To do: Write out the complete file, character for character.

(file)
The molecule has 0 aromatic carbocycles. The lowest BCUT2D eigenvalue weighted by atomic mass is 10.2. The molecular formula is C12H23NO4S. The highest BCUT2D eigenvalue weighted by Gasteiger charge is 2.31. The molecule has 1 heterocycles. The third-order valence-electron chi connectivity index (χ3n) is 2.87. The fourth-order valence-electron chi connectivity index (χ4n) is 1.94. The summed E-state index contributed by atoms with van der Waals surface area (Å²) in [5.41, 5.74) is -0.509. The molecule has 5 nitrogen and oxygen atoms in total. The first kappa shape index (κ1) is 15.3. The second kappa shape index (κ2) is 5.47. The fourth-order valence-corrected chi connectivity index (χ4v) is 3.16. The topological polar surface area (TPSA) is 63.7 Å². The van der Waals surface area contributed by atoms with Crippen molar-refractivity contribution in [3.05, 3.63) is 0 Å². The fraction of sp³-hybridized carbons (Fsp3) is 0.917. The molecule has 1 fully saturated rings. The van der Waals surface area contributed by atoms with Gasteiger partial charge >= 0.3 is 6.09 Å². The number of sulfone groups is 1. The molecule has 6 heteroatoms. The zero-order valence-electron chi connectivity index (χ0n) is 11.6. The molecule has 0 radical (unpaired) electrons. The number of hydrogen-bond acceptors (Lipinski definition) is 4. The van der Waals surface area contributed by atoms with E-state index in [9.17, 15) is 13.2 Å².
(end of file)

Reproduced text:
The molecule has 0 aromatic carbocycles. The lowest BCUT2D eigenvalue weighted by atomic mass is 10.2. The molecular formula is C12H23NO4S. The highest BCUT2D eigenvalue weighted by Gasteiger charge is 2.31. The molecule has 1 heterocycles. The third-order valence-electron chi connectivity index (χ3n) is 2.87. The fourth-order valence-electron chi connectivity index (χ4n) is 1.94. The summed E-state index contributed by atoms with van der Waals surface area (Å²) in [5.41, 5.74) is -0.509. The molecule has 5 nitrogen and oxygen atoms in total. The first kappa shape index (κ1) is 15.3. The second kappa shape index (κ2) is 5.47. The fourth-order valence-corrected chi connectivity index (χ4v) is 3.16. The topological polar surface area (TPSA) is 63.7 Å². The van der Waals surface area contributed by atoms with Crippen molar-refractivity contribution in [3.05, 3.63) is 0 Å². The fraction of sp³-hybridized carbons (Fsp3) is 0.917. The molecule has 1 fully saturated rings. The van der Waals surface area contributed by atoms with Gasteiger partial charge >= 0.3 is 6.09 Å². The number of sulfone groups is 1. The molecule has 6 heteroatoms. The zero-order valence-electron chi connectivity index (χ0n) is 11.6. The molecule has 0 radical (unpaired) electrons. The number of hydrogen-bond acceptors (Lipinski definition) is 4. The van der Waals surface area contributed by atoms with E-state index in [9.17, 15) is 13.2 Å².